How to clear your thought processes, otherwise known as — The Bliss of an Empty Mind
Although it sort of seems like I’m giving away the farm, 99.5% of the work I do as a counsellor is exactly the same. And, this work matches my personal experience as I explore and ‘work on’ myself. I’m about to reveal this secret to you, and the odd part is that I know that
- most of you will agree, and
- most of you will quickly come up with reasons not to change anything, despite your agreement
Rather than jump right in, let me quote a client.
“Some of this is my learning to take a situation and follow it through from start to end (the middle is a muddle in my experience — I can start and see the end, but then something goes on regarding the middle parts.)”
Now, you’ll notice that I did not reveal the issue my client was asking about, and that’s for a good reason—the reason is irrelevant!
For reference, the “beginning” is the issue, and the “end” is the resolution. The middle is where the problem lies. In the middle, the muddle is how much time we waste on our internal dialogs – the bitching, moaning and complaining – what I call The Drama. The middle, while not optional, is certainly not important.
It’s NEVER About What You Think It’s About
Picking up from our last article, let me remind you of a key point. Our cultures and tribes have provided us with a structure through which to view our reality. From a biological perspective, all there is is sensory data. Vibrations of some sort (light, sound, tactile, etc.) ‘hit’ us constantly.
Here’s an illustration from my book, This Endless Moment, p 85–86
This section helps us to see that ‘stuff’ is coming at us all the time, and we are only aware of a fraction of it. In other words, ‘things’ become real only when we notice them.
It’s All a Figment of Your Imagination
We resist the notion that nothing is real until we ‘see’ it. It’s one of those Zen mind games, like, “What is the sound of one hand clapping?” I made that one into a tee shirt:
You can buy the tee shirt by clicking on the image!
Or, the ever popular question, “If a man speaks in a forest, and there is no woman around to hear him, is he still wrong?” Couldn’t resist…
In Buddhism, there is a differentiation between apparent reality and ultimate reality. It is also framed it as the contrast between the authentic and the actual self. In Buddhist thought, ignorance rather than ‘sin’ (right /wrong, good / bad) is the issue to be dealt with.
Ultimate reality is best described as “is-ness.”
In Taoism, they say, “The way it is, is the way it is.”
The ultimate reality is: while everything exists, it lacks meaning.
Try this: point up. Now, is someone on the other side of the globe pointing the same way? Of course not! There is no “ultimate up”—there is just the direction that is “up” for you.
Apparent reality is “what is,” with your opinions and judgements attached. In other words, the direction that is ‘up’ for you is declared to be the right direction, and everyone else is wrong! Apparent reality is sticky, and it’s where we spend our time when we’re in our heads, judging, plotting, and scheming.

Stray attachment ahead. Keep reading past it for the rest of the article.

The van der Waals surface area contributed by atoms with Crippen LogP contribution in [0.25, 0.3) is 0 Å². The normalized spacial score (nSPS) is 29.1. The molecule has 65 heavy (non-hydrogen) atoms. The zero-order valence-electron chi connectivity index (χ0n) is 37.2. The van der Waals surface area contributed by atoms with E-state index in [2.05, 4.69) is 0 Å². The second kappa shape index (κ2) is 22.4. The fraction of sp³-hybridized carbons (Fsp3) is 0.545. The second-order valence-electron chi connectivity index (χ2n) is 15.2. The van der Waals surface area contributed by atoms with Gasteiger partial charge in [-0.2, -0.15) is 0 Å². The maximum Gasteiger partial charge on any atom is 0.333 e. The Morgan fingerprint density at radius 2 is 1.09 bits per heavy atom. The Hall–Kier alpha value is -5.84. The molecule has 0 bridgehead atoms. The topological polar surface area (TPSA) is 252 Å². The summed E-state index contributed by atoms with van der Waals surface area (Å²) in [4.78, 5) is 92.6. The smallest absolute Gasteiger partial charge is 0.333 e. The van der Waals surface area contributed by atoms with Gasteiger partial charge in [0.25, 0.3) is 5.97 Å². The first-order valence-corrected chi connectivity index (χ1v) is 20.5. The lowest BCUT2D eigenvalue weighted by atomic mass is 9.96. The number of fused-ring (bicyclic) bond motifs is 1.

This is the key issue for any personal development schema. When I first became acquainted with ’emptiness,’ it was in the context of Existentialism—the nihilistic “angst,“or fear of death —hooked to the concept of meaninglessness. Later philosophers, like Maturana, suggested “Life is a Purposeless Drift.” Buddhist ‘emptiness’ has nothing to do with any of this.
Zen is about observation of “what is.” Now, the ‘what is’ is the ‘what is’ below your filters and assumptions. In other words, the goal and point of Zen is to watch your mind as it meaning-makes, while not attaching to either the process or your assumptions. In this way, the mind sort of slides to the side, and you peer past the mind-games to the essential ’emptiness’ of everything.
Hey Wayne, Enough With the Philosophy Lesson! Gimme Some Practicalities
Example 1: This past weekend, Darbella and I attended the UpTown Waterloo Jazz Festival. First set was a band, and the first 5 minutes was an improv of a particularly jarring kind. Dar and love this. A 20-something couple sat down near us. After 5 minutes, they marched out. I judged that they hated the music.
Now, here are my judgements.
- One is, we stayed, they left, so I assumed they didn’t like the music.
- Secondly, many would argue that jazz is an acquired taste. Beneath it all, in the ’emptiness,’ jazz is vibration we call music, and it is devoid of any meaning. Whether I ‘like it’ or not is all about me, and has nothing to do with the jazz.
Example 2: Have a look at this picture. Who is this woman? Tell yourself a story, based only upon the picture.
Now, can you fathom that your story has absolutely nothing to do with the woman in the picture? The story you told yourself is totally and completely about you!
Learning to ‘Let it Be’
Back to the client I quoted at the beginning. Here is my edited reply:
Next Article, we’ll look at the four principles for dealing with the issues that arise — Recognition, Acceptance, Investigation, and Non-Identification (R.A.I.N.)